The date of this posting is day 31 (for me) of the CW100Days Challenge started on Mastodon by F1RUM. Part of the community and accountability of the hashtag is to post a daily update of exercises and work done. I’ve been doing that, but it makes sense to have a slightly more durable account of the first 30% of the challenge.
The Method So Far
Mixing up modes and approaches seems to keep me engaged. I don’t think that I could use one tool for this and be successful. There are a few different things that I’m using consistently that seem to help a lot:
LCWO has some really great tools. It has lessons based on the Koch method as well as word, plain text, and callsign practice. All of those are really useful and it keeps statistics for each user. For example, my Koch lessons looks like this:
It also has a neat training tool called MorseMachine. It selects a range of characters based on the Koch method and drills the user by selecting random characters. For building character recognition, there’s really nothing better than this, in my experience. There are other apps on iOS that take a similar approach but I like that this is integrated to LCWO and allows me to warm up a little before lessons.
Morse-It is a neat app that I mostly use to practice sending. I have an interface for my key that sends keyboard commands for left and right control keys that acts as Dahs and Dits when configured as a paddle in the app. It’s a USB interface that uses the Apple camera kit adapter called the VBand. I can say, it works really, really well with my iPad and iPhone.
It seems that sending isn’t emphasized because it’s easier, but much like taking dication in music, if you don’t have a sense of the gesture that creates the sound, it becomes much harder to decode. In my experience thus far, I would say that neglecting sending practice makes decoding more difficult.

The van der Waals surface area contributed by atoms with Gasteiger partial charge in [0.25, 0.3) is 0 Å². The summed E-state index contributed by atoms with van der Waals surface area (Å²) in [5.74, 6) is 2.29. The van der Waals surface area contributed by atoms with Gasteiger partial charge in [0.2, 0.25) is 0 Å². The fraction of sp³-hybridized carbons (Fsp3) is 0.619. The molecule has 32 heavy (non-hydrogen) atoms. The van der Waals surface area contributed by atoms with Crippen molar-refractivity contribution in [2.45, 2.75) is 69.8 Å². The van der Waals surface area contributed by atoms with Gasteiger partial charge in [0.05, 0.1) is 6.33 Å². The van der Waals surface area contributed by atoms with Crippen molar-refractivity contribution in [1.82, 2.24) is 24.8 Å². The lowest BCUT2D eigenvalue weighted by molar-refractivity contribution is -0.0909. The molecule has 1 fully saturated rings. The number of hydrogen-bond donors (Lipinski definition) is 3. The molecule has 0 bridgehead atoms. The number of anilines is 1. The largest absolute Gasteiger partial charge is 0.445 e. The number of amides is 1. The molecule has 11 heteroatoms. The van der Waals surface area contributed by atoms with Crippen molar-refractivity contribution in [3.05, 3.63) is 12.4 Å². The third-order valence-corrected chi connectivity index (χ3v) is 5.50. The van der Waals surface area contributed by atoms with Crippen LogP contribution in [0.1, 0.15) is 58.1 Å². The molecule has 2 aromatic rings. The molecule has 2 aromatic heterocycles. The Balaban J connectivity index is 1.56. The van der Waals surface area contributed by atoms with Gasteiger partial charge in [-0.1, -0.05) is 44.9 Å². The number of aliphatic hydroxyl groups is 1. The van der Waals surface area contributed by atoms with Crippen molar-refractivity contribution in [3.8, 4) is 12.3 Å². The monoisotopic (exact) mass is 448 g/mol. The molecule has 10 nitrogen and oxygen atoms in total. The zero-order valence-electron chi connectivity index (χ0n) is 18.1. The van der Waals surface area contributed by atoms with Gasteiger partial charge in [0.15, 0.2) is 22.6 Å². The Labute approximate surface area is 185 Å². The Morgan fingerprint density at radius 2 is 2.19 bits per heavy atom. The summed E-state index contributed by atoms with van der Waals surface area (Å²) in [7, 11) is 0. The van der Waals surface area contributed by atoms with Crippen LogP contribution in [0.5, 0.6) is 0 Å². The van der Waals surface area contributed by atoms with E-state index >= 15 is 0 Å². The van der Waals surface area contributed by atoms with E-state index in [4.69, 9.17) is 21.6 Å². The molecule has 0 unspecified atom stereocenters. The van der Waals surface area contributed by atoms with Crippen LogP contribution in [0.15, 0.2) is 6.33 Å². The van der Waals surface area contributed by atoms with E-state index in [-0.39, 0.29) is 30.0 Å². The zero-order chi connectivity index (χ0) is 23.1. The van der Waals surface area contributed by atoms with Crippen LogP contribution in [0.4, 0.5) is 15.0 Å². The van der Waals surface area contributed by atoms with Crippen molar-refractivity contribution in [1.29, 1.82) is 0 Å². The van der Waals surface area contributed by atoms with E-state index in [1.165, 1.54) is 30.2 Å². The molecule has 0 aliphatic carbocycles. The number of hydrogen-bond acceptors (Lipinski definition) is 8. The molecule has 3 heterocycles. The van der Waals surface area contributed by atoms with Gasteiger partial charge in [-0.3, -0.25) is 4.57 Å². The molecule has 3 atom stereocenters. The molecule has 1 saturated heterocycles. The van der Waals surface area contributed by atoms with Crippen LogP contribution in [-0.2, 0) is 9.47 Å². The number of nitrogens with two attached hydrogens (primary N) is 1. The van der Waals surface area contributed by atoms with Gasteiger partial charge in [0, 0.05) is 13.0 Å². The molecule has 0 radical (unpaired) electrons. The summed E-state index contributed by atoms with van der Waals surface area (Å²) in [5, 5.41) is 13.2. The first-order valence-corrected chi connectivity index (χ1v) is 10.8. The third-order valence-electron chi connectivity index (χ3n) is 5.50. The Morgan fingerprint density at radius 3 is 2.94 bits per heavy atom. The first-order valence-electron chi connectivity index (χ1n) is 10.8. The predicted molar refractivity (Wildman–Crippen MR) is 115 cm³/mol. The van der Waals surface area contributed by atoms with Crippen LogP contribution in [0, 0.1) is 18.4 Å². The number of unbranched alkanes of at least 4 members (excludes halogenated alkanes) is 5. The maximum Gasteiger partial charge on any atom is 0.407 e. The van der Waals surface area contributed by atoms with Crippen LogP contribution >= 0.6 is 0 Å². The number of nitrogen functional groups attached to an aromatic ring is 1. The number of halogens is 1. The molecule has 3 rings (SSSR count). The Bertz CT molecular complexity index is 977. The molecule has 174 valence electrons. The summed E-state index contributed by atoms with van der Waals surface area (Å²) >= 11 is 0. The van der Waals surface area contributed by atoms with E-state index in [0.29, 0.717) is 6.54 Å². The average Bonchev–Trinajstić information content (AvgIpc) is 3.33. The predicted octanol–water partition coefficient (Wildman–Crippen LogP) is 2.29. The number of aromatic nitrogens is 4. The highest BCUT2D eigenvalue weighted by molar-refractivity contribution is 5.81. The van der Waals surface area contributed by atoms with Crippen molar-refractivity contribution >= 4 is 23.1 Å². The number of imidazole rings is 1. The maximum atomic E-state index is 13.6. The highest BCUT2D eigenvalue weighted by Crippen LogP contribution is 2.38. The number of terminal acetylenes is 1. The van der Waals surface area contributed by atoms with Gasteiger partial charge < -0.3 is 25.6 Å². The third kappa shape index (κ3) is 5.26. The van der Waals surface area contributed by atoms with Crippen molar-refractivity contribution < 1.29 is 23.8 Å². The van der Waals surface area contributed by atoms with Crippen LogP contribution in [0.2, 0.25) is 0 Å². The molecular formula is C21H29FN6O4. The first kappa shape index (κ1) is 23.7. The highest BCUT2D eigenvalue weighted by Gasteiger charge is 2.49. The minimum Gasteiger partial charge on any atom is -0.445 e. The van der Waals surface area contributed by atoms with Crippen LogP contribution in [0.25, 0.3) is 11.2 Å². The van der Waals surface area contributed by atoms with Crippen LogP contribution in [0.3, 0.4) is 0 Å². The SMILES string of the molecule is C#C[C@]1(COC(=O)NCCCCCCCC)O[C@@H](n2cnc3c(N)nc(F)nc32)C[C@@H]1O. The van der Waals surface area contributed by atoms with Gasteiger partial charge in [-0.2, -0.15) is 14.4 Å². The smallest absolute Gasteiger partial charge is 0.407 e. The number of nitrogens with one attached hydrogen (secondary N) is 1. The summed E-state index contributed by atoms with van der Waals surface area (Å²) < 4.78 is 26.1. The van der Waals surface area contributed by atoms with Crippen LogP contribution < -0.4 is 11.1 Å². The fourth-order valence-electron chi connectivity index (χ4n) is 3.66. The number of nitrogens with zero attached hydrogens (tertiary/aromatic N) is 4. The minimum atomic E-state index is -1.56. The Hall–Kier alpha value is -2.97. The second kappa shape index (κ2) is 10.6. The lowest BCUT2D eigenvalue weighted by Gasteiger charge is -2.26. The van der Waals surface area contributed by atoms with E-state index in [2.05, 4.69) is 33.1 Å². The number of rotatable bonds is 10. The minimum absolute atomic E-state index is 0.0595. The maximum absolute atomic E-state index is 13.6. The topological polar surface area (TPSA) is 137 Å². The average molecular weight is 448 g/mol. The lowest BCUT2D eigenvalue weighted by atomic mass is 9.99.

The other thing that I’m doing a couple of times a week is pulling up some of the Code Practice Archive MP3 files from ARRL. There are all different speeds. The text is usually pulled at random from an old issue of QST which is great! There’s no telling what it’s going to be about. You’ll get proper names mixed in with technical terms and the occasional formula. Certainly never a dull moment. It’s a great place for me to check and see if I’m really making progress with larger blocks and it does test the ear’s endurance.
Also, the videos of activations on K4SWL’s site, QRPer.com are great resources. Listening to how the actual streams come in and seeing what it’s like to pick things out of a pile-up in practice is great. Patreon patrons (like me!) can even download videos for later viewing / practice.
I was surprised that when I started the challenge I had already more or less mastered the character set. I didn’t know that my noodling a little bit every day was sticking. But it was! That’s exciting and I think it gave me a leg up when I started the challenge.
This is a dumb one, but… Copying words is easier than copying random strings. My head copy for random strings is garbage. I can’t hold more than 3 or 4 characters before I get lost. But callsigns? They have a pattern. Actual words? They are quite well known to me. It’s easy to autocomplete some of them in my head when I’m given the first couple of characters. Real words also emphasize patterns. “I-N-G” travel together frequently. “S” ends a lot of words. “A-N” is almost always followed by “D”. Those become larger patterns that stick.
Working on patterns more often found in POTA QSOs and the like is also instructive. At the end of the day, the only potentially random string is a callsign and that’s hardly random.
An object in motion tends to stay in motion, right?
The best thing about this little challenge is that it keeps me mindful that I need to spend my 15-30 minutes a day focused on building skills. It’s almost silly how much motivation this challenge has provided. I’ll do another update in another 30 days. But I can say that I’m going to be getting on the air soon. Maybe not for an activation, but perhaps to hunt some POTA and get my feet wet.
More progress. More to come.